Guide to Wool
Wool is a brilliant material used in so many everyday items such as clothing, accessories and soft furnishings. Often when we think of wool, we think of the kind of wool that comes from sheep. There are in fact many animals that provide us with wool including goats, rabbits, camelids (such as llamas and alpacas) and there are also many different breeds of sheep that yield various types of wool. Wool fibres tend to be curly and that helps give them that characteristic spongy feel and warmth and the fabrics made from wool are pretty resistant to wear and tear. This makes the material perfect for our products - check out our beautifully soft cashmere jumpers and our classic tweed jackets.
Here at Amor Cashmere and Tweed we love wool! So we thought we would share some of our knowledge with you...
Types of Wool
Alpaca – a fine silky wool made from alpaca hair that is very soft yet also durable. Angora fibre – the downy coat from the Angora rabbit. Very soft, thin fibres make a light, warm and silky fabric due to the hollow core. The fibre is around 12-16 microns so very lightweight. It also has the best heat retention of all natural wool. Cashmere – soft twilled luxury fabric made of fine Kashmir goat’s wool. Fine texture and is also light and yet strong. Clothing made from cashmere is much warmer than the equivalent in sheep wool. Cashmere has a high moisture content and as the humidity changes in the air so does its insulation, making it comfortable in all climates (even warm ones). Chiengora - wool spun from dog hair and is 80% warmer than wool and not elastic. Lambswool - taken from the sheeps first sheering and some of the highest quality sheeps wool you can get. Lambswool is hypo-allergenic and really soft, smooth and elastic. Llama – very soft and naturally lanolin free. Loden - favoured by sports persons and it is characterised as slightly 'greasy' due to its ability to shed water easily. Melton - is a smoother and thicker wool that produces a solid cloth. It is durable and wind resistant and often used in outerwear garments. Merino - soft wool of the merino sheep; any soft merino-like wool or wool and cotton cloth. Superfine merino wool has good colour and is very soft and dense with a fibre diameter of 18 microns. Medium merino is a heavier fleece but also soft handling. Mohair - fabric made from silky hair of angora goats and known for its sheen. It is durable, lightweight, breathable and drapes well. Pashmina - fine goat's wool fabric used for making shawls. Romney – variable quality and can be coarse with a harder texture. Fineness is 33 microns. Shetland - lightweight loosely twisted wool fabric. Tweed - rough twilled wool often used for outerwear as it is durable and water resistant.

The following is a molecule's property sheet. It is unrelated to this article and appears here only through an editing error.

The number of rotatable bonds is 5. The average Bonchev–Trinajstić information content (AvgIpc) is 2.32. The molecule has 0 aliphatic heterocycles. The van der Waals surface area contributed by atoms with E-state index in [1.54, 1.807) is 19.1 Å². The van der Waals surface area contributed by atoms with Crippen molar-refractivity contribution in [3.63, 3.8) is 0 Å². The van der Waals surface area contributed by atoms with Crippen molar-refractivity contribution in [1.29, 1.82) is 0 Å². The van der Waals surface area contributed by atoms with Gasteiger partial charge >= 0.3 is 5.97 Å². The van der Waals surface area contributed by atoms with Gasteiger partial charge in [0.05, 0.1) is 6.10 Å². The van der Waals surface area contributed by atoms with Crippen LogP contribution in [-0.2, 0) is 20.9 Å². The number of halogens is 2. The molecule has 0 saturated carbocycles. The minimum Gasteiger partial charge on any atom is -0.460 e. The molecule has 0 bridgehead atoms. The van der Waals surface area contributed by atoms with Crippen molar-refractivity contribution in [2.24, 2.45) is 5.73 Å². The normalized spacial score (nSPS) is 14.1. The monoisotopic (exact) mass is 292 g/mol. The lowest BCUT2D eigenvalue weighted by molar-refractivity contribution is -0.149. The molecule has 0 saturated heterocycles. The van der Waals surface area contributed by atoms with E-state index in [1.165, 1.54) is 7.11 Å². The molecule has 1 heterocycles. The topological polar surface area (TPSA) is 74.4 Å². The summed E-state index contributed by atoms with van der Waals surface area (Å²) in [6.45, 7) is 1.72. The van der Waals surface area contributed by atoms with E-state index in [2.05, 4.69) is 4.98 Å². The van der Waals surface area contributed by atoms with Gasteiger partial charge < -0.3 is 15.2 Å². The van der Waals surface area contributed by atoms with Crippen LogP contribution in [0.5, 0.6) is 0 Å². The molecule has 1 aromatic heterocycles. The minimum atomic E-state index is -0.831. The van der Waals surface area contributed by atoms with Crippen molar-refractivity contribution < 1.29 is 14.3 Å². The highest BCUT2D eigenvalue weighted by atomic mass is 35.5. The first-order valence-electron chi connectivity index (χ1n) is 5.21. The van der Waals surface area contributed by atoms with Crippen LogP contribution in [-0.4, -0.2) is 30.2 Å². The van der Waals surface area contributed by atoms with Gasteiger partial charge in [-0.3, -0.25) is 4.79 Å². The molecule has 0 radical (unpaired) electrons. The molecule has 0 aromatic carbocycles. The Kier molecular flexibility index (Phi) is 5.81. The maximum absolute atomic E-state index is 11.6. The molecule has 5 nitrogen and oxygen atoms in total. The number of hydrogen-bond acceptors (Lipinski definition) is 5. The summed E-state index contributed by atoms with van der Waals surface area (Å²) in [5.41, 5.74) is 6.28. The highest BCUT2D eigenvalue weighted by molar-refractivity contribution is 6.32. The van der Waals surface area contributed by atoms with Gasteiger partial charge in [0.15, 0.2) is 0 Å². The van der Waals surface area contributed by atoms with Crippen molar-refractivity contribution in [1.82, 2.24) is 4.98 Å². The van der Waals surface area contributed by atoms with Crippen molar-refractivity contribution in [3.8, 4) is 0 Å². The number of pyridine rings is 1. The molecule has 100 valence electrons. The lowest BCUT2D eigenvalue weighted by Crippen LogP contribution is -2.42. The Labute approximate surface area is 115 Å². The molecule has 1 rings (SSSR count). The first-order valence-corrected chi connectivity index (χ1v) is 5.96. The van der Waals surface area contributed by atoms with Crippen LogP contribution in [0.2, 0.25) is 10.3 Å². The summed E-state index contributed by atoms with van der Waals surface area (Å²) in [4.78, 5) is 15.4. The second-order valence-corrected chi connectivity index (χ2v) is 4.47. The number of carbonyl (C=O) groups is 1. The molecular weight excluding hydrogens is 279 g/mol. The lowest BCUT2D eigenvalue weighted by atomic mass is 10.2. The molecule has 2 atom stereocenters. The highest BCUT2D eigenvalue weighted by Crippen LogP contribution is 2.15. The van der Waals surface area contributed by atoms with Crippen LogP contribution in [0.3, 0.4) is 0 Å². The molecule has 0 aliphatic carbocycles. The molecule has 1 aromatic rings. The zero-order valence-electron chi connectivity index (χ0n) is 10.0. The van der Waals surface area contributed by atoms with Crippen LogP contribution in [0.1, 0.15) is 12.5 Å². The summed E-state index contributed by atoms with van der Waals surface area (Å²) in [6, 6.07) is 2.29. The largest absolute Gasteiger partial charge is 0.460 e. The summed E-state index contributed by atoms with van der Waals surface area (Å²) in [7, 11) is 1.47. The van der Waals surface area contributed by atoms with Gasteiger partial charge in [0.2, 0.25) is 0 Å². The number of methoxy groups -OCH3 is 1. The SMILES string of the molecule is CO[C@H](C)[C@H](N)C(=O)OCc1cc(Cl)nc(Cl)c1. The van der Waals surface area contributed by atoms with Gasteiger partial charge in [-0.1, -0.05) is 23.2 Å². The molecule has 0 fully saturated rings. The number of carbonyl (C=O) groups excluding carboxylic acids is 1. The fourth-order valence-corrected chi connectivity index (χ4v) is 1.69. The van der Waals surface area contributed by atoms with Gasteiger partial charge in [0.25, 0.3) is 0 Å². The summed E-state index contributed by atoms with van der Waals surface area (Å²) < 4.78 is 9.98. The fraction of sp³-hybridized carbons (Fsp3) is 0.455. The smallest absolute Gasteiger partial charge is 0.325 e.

The quality of wool is determined by the diameter of the fibre as well as the crimp, yield, colour and staple strength. However, it is the fibre diameter that is the element that is most important and the finer the wool the more valuable it is.
The fibre diameter is measured in microns and the wool is also separated by styles and graded depending on the purpose of the wool. Generally wool finer than 25 microns is used in clothing and garments. The fineness of the wool fibres depends on the breed of sheep, and the age, nutrition and health of the sheep.
Ultrafine Merino = Less than 15.5 microns Superfine Merino = 15.6 – 18.5 microns Fine Merino = 18.6 – 20 microns Medium Merino = 20.1 – 23 microns Strong Merino = more than 23 Comeback = 21- 26 microns Fine Crossbred = 27 – 31 microns Medium Crossbred = 32 – 35 microns Downs = 23 – 34 microns Coarse crossbred = more than 36 microns Carpet wools = 35 – 45 microns
People have used wool to make everything from baby clothes to sportswear, and from cushions to doorstops. So why is wool so great?